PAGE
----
Covington County lies in southern Mississippi’s Piney Woods region, with the Okatoma River running north–south through it. Covington County was long inhabited by Native Americans prior to the arrival of Europeans. Covington was established from parts of Lawrence and Wayne Counties on 5 January 1819. Many of its early settlers came from North Carolina. The county is named for congressman and Revolutionary War hero Leonard Covington of Maryland, who was stationed in Mississippi Territory during the war and played a central role in negotiations with the Creek Indians. Williamsburg served as Covington’s county seat from 1824 to 1906, when the seat was moved to Collins.
In the 1820 census Covington had 1,824 whites and 406 slaves. Forty years later the county was home to 2,845 whites and 1,564 slaves, much smaller population growth than occurred in many other parts of Mississippi. The enslaved percentage of the county’s population was also much lower than that in many of the state’s other counties.
While much of Mississippi intensified cotton cultivation in the late antebellum period, Covington, like other Piney Woods counties, decreased production of the staple. Though the county ranked among the bottom ten in cotton, corn, and livestock, it placed among the state’s top rice producers. A small number of Covington’s men worked in manufacturing during this era, most of them in lumber mills.
Covington County’s population showed little growth early in the postbellum period: as late as 1880 the county had only six thousand people. Growth subsequently picked up, and the population more than doubled by 1900, topping thirteen thousand, including forty-six hundred African Americans. With the newly constructed Gulf and Ship Island Railroad and a growing lumber industry, the county’s population continued to grow during the first decades of the twentieth century.
As in most of the Piney Woods region, few of Covington’s farmers were tenants or sharecroppers. In 1900, 86 percent of all white farmers and 59 percent of black farmers owned their land, far above the state averages. With slightly larger-than-average farms, agriculture was Covington’s central economic activity during this era. In 1880 the county’s twelve manufacturing firms employed a mere eighteen people. However, the county’s industrial production, especially in lumber, increased in the late 1800s, and two decades later the county had forty-two companies employing almost three hundred men. Collins was one of many South Mississippi towns that began as a lumber camp.
While in 1860 the county was home to six Baptist, six Methodist, and four Presbyterian churches, by 1916 about two-thirds of the county’s church congregants were members of either the Southern Baptist or Missionary Baptist conventions. Others belonged to the Methodist Episcopal Church, South; the Presbyterian Church US; or the Colored Methodist Episcopal Church.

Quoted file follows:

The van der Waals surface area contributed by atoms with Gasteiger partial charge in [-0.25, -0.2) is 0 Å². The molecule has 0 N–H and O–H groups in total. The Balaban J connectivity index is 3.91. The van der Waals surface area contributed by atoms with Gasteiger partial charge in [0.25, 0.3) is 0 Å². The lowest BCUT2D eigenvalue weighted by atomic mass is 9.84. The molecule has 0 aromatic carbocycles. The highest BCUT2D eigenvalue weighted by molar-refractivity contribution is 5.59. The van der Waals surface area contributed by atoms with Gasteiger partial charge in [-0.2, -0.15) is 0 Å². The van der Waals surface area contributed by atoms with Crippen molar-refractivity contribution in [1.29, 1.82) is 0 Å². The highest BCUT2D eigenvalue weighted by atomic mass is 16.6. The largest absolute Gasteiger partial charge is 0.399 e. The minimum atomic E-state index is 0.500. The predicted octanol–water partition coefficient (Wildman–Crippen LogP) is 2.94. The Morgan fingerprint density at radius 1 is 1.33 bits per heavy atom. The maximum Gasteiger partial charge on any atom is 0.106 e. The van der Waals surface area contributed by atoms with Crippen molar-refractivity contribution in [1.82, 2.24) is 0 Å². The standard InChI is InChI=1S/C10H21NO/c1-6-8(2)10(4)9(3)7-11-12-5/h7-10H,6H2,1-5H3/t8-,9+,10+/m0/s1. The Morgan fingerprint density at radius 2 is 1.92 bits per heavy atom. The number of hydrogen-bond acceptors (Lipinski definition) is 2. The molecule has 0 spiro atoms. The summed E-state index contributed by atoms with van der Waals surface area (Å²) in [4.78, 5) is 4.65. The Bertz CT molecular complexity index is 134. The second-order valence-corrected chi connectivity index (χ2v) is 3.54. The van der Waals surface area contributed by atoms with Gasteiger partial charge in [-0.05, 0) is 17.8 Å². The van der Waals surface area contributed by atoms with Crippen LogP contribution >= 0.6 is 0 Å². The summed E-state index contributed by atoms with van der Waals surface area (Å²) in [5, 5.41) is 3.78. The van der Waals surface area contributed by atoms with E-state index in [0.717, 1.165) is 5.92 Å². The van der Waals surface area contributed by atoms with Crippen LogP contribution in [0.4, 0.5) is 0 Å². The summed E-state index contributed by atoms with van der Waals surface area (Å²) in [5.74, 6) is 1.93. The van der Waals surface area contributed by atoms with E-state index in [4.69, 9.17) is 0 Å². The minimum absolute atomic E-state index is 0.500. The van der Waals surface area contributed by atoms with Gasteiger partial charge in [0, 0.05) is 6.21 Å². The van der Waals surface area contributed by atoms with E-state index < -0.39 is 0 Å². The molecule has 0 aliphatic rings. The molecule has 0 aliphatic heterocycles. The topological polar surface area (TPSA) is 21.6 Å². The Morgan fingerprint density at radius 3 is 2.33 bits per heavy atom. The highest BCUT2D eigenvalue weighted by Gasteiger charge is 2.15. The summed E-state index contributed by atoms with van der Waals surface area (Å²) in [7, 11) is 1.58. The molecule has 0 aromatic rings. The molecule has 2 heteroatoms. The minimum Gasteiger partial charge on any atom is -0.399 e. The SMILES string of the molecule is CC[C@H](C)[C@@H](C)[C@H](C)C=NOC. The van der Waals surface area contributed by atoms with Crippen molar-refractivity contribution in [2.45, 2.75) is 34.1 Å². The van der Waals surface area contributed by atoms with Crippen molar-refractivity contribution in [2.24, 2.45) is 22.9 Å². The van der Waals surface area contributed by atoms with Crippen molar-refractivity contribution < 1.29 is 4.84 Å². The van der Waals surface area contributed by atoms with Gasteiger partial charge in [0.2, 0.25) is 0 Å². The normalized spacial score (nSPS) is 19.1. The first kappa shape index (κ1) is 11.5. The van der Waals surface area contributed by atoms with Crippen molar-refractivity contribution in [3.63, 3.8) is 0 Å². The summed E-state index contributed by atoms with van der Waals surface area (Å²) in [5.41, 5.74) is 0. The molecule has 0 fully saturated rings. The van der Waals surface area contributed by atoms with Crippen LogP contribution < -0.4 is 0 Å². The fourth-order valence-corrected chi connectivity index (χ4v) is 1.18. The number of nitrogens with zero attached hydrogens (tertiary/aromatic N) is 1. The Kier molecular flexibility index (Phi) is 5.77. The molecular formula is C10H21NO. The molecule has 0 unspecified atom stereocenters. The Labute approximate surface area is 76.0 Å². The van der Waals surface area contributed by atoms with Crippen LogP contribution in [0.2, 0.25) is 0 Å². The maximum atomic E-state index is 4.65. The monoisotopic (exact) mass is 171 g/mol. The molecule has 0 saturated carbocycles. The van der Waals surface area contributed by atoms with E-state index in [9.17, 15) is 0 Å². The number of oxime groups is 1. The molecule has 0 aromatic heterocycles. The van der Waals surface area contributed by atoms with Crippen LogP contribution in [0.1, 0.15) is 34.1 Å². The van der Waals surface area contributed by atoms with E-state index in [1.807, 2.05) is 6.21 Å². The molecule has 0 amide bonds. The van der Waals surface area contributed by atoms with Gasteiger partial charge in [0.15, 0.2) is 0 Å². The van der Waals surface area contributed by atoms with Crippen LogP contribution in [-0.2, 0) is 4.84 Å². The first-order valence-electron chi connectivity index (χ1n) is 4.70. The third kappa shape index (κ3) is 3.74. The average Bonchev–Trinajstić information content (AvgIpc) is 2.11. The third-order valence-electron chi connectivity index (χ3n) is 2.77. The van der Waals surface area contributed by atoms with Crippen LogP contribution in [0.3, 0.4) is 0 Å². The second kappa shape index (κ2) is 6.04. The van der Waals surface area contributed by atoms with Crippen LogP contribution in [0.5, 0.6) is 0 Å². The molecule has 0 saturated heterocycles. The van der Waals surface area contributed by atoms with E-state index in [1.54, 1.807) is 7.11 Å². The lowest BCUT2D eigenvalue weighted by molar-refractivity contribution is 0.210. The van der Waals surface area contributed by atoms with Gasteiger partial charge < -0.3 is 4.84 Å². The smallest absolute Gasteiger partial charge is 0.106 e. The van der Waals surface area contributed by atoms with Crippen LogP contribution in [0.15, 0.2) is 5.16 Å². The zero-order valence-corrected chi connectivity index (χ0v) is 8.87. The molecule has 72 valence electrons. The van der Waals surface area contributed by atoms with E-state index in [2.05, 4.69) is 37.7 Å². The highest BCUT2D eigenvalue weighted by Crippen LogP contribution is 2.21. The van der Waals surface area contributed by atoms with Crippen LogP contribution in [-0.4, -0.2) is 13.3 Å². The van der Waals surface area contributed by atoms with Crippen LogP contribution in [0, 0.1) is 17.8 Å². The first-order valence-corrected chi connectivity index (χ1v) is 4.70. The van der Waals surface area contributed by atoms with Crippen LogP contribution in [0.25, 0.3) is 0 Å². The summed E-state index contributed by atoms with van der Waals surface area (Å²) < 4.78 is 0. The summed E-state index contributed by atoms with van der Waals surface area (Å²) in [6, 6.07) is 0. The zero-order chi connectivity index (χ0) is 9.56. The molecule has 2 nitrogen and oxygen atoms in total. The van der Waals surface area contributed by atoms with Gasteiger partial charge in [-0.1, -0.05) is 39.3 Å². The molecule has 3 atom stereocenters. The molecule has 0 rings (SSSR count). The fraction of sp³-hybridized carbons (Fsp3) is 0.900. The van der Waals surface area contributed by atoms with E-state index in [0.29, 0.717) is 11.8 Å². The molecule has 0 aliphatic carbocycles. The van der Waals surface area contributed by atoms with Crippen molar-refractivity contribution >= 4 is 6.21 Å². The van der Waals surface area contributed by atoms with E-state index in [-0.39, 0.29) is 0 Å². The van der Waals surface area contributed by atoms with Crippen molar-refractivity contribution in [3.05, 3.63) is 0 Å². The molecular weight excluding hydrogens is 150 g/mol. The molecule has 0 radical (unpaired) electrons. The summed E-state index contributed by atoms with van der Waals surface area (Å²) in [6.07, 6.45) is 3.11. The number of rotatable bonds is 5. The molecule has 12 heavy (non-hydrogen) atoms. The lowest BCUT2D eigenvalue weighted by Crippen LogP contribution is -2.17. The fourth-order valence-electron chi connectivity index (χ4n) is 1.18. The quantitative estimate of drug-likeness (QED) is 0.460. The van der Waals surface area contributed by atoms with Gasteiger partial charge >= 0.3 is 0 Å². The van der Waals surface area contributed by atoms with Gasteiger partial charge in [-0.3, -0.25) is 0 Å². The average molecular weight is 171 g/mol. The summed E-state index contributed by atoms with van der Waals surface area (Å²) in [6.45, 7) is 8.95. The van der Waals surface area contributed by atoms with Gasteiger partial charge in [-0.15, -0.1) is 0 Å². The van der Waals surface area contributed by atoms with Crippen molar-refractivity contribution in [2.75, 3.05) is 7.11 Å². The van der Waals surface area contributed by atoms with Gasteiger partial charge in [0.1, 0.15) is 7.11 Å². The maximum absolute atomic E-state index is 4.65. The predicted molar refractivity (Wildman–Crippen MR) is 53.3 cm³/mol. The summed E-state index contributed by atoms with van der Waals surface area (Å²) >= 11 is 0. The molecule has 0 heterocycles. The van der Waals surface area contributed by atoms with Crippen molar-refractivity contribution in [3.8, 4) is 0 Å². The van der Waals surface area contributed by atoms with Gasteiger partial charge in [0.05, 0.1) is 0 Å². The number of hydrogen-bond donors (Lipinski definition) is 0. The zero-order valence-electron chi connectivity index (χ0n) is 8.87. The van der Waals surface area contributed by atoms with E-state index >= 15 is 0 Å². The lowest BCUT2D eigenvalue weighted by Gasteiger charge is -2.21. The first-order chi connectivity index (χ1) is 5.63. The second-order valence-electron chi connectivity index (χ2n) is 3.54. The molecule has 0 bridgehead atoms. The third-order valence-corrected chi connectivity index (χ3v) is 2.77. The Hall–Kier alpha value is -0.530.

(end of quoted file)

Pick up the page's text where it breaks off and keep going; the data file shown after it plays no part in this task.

Covington County’s population growth slowed after the first decade of the twentieth century. In 1930 the county was home to 15,028 people, about two-thirds of them white. Though the county’s racial profile remained stable over the next three decades, its population began to decline, reaching 13,637 in 1960. That year also marked the beginning of a declining reliance on agriculture, though manufacturing was slow to take its place. In 1980 Covington still ranked in the bottom half of the state in industrial employment.
Covington County can claim actors, athletes, and at least one important writer among its natives. Dana Andrews, a major film star during the 1940s, was born in 1909 in Collins. Gerald McRaney, who has often portrayed southern characters in television and film and is perhaps best known for his starring role in the television sitcom Major Dad, was born in Collins in 1947. Alcorn State University and Tennessee Titans quarterback Steve McNair was born in Mount Olive in 1973. And author Ralph Eubanks described his childhood in Mount Olive in his memoir, Ever Is a Long Time: A Journey into Mississippi’s Dark Past.
Like many southern Mississippi counties, Covington’s 2010 population was predominantly white and had increased in size since 1960, growing by about 43 percent to 19,568.
- Gwen Keys Hitt, Covington Crossroads: A History of Covington County, Mississippi (1985)
- Mississippi State Planning Commission, Progress Report on State Planning in Mississippi (1938)
- Mississippi Statistical Abstract, Mississippi State University (1952–2010)
- Charles Sydnor and Claude Bennett, Mississippi History (1939)
- University of Virginia Library, Historical Census Browser website, http://mapserver.lib.virginia.edu
- E. Nolan Waller and Dani A. Smith, Growth Profiles of Mississippi’s Counties, 1960–1980 (1985)